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The Place Where I Belong
Analysis of the Ability of the Israeli Educational System of the Modern Orthodox Sector to Provide Support for Religious Olim

Michelle Berkowitz

This is an analysis of the ability of the Israeli Educational System of the modern Orthodox sector to provide support for religious Olim. This is the first half of a two-year project that will culminate in a research directory of schools. Anglo-Saxons making Aliyah face many important decisions when they arrive in Israel. One of the most difficult decisions is on the choice of schools for their children. This is particularly difficult because most Olim parents are unfamiliar with the schools and the school system in Israel. Teenagers of Olim that move to predominately Anglo-Saxon communities exhibit unique risk factors because of the compounding stresses of their pre-adolescent stage combined with stresses of acclimating to a totally new culture. Parents and educators must recognize signs of insecurity and low academic achievement before their children reach the stage of dropping out of school and life in general.

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Judaism and Democracy: An Educational Perspective (Hebrew)

Shlomit Demsky-Cohen

This study and its conclusions are presented here for the benefit of all teachers of Civics and related subjects concerned with teaching democratic values. In the first section, four different approaches regarding the relationship between Judaism and Democracy and their implications are discussed. The second section presents a analysis of interviews of Civics teachers in religious high schools in the Jerusalem area. They describe their classroom experience in teaching this subject.

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The Potential Effects of Educational Technology On the Jewish Learning Environment

Aharon Frazer

This project outlines possibilities for use of educational technology in the context of Jewish education. Particular attention is given to areas where the orientation of the educational environment can be shifted to a more student-centric model, and the potential advantages of such a model are explored. The internet, in particular, is identified as a technology which facilitates such an orientation. The author suggests strategies for implementation.

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K'gananim b'Gan Hashem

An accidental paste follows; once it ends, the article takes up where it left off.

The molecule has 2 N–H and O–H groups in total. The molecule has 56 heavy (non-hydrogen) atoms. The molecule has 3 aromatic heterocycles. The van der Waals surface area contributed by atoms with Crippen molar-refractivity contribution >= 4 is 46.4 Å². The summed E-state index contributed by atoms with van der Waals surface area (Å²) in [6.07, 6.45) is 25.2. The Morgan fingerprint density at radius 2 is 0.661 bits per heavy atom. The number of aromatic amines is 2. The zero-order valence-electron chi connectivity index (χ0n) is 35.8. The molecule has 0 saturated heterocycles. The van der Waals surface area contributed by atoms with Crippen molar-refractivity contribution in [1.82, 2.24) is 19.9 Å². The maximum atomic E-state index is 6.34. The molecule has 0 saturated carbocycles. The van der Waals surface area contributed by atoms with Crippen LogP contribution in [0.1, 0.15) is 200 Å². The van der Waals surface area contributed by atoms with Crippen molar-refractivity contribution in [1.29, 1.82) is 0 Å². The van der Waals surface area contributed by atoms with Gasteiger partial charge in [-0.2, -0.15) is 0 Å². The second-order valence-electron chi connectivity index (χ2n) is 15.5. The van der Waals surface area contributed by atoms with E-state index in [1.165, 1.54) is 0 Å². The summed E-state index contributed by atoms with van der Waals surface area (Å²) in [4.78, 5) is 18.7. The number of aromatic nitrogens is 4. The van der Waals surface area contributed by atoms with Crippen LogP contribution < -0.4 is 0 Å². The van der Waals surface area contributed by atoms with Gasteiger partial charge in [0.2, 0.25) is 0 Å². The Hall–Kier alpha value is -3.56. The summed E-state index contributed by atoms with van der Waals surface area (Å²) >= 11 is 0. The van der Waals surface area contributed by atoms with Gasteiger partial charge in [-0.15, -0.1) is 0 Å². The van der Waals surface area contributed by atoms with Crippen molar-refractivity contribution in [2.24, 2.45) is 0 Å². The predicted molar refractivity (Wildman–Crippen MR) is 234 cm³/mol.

As Gardeners in the Garden of God:
Hasidic Thought and its Implications for Teacher-Student Relationships

Asher Friedman

This project explores the dynamics of teacher-student interactions through the prism of hasidic thought. Arguing that how we relate to our students has as much impact as what we teach them, the author turns to the psychologically rich works of hasidut for models of growth-oriented relationships and shows how these principles can be implemented and actualized by contemporary teachers, both inside and outside the classroom.

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Hakirah or Mehkar:
The Religious Implications of an Historical Approach to Limmudei Kodesh

Rachel Furst

Are scientific historical scholarship and traditional Torah study reconcilable? Does knowledge of history enhance appreciation of the overarching halakhic system or does it undermine it? Can the study of history contribute in any way to the religious endeavor? These questions have been debated since the founding of the "Science of Judaism" movement in nineteenth-century Germany but are of particular relevance to the contemporary Modern Orthodox community which defines Torat Emet as encompassing both historical, scientific truth and the truth of mesorah. This project will examine the religious implications of an approach to limmudei kodesh-primarily the study of Talmud and halakhah-that integrates academic scholarship with traditional Torah study and will evaluate the educational pros and cons of a curriculum built on such a synthesis.

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Towards an Integrated Curricullum:
Chulin Done On the Basis of Kodshim (Hebrew)

Moshe Genuth

This project, written in Hebrew, is an attempt to survey the theoretical underpinnings of the development of a truly integrated (Jewish and general studies) curriculum for religious high schools. This paper includes a detailed description of both the theoretical foundations and justifications for the curriculum under development, and the practical implementation of those ideas, complete with some examples from actual curriculum.

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Chicken Soup for the Shabbat Table
Improving Jewish Family Learning & Dynamics

Joel Guberman

"Chicken Soup for the Shabbat Table" is a compilation of useful guidelines and helpful hints to enhance the family experience at the Shabbat table. The focus includes interpersonal relationships and family interaction as well as not-to-be-missed educational opportunities. What goals are we trying to achieve at the Shabbat table? At what point can a child be excused from the table? How do we get the kids to participate? How does one deal with the toddler and the pre-teen while the baby is crying?

Through interviews and questionnaires, together with the use of literature on the subject and general common sense, the author hopes to present a resource that will help parents maximize the educational and bonding opportunities of the Shabbat table. The rich and varied experiences of family members can help in creating increased options and focused directions for the parents, and conductors of this most meaningful occasion.